Finnish museum director Janne Gallen-Kallela-Sirén has been selected as the new director of Albright-Knox Art Gallery, it was announced Monday.

Sirén, 42, will end his five-year tenure as director of the Helsinki Art Museum in Finland’s political and cultural capital to take charge of the 150-year-old institution on Elmwood Avenue in the spring or early summer. He will succeed former gallery director Louis Grachos, who left the Albright-Knox this month for a new job in Austin, Texas, after leading the museum through 10 years of growth. Sirén was elected unanimously by the Albright-Knox board of directors Sunday night, according to the gallery.

Leslie Zemsky, president of the Buffalo Fine Arts Academy, the governing body of the Albright-Knox, said that the search for a new director drew “an outstanding pool of candidates.” But Sirén, who was educated in the United States and has held positions in universities and museums throughout Europe, quickly rose to the top of the list.

“He’s got the academic credentials,” Zemsky said when asked what made Sirén stand out from other candidates, whom the gallery declined to name. “But I think it’s that energy and leadership, and that ability to connect into the community and really understanding the role a museum plays in a community, in a place like Buffalo.”

Sirén, who spoke to The Buffalo News by telephone from New York City before flying to Buffalo over the weekend, said he was drawn to the opportunity not only because of the Albright-Knox’s envied collection of modern and contemporary art, but because of the cultural momentum that has been building in Buffalo for some time.

“From the moment I set foot in Buffalo, it was sort of love at first sight,” Sirén said. “I just felt that in Buffalo there’s this very positive aura about the next chapter in the city’s future, not only at the Albright-Knox, but more generally in Buffalo. Things are sort of happening, and you see in little bits and pieces around there, it’s sort of in the air. And that’s tremendously exciting.”

Sirén, the museum’s 11th professional director and the first director of a major American museum from the Nordic region, said he deliberated only briefly about the opportunity, taking a week or so to discuss the potential move to a new continent with his young family, which includes his wife, Sonja; a son, 5; and two daughters, 3 and 8. They will join Sirén when he begins his tenure. In the end, he said, the offer was too good to turn down.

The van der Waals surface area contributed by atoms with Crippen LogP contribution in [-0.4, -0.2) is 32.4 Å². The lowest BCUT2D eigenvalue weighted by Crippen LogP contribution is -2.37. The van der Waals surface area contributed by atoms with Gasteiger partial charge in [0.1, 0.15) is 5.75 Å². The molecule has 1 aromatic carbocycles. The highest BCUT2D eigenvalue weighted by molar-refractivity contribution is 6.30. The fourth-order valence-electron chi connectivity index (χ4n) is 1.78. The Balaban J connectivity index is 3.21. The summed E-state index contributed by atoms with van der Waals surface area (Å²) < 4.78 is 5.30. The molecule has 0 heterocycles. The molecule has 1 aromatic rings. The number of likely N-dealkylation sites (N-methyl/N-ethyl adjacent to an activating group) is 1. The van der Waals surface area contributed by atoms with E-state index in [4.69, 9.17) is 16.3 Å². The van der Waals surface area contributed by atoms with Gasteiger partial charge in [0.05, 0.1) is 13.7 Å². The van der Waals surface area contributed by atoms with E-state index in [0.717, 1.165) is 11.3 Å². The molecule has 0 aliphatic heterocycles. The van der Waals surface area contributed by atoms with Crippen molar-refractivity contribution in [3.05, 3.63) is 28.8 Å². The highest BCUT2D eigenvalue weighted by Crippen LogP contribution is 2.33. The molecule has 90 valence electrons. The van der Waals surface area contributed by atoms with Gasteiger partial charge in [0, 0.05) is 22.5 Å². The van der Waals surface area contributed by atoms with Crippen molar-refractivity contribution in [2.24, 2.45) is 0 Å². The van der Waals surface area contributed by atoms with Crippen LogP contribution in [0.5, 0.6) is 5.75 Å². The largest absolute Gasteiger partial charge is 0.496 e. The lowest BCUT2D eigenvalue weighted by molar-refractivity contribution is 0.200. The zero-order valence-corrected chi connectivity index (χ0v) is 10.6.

“These opportunities are so rare, and institutions as brilliant and as fantastic as the Albright-Knox, which has been able to reinvent itself time and again over the past 150 years, they are so rare,” he said. “In terms of the Albright-Knox, I didn’t have to think long.”

It also didn’t hurt, Sirén said, that his children’s main concern, having grown up in the chilly Nordic climate of Helsinki, was whether Buffalo had any snow.

In his native Helsinki, Sirén served a dual role as director of the museum and as a key architect of the City of Helsinki’s cultural policy and its public art program, an experience he said he hopes to apply in Buffalo. An Albright-Knox release described him as “a passionate advocate for the active role of the museum, and the arts, in a vibrant civic life and the growth of a community.”

“One could even say that in addition to the role of museum director, I’m sort of a fine arts commissioner, even though that’s not a formal title. But in effect, that’s what my role has been,” Sirén said. “I’ve interfaced with so many different forums and professions, from engineers to city planners to people who work in the cultural tourism industry, to hotel managers, just a diversity of different pools of information, which then get connected at the art museum. And in a sense, we are the bridge to the global scene.”

Sirén’s track record in Helsinki lines up closely with the increasingly international direction in which the Albright-Knox has been headed since Grachos came to town in 2003. Along with the ambitious internationally focused programming at the museum, Sirén said his proudest accomplishments in Helsinki include his stewardship of the city’s growing public art program and its successful development of a cultural tourism industry, as well as his use of the museum as an educational tool to foster visual literacy across Finland.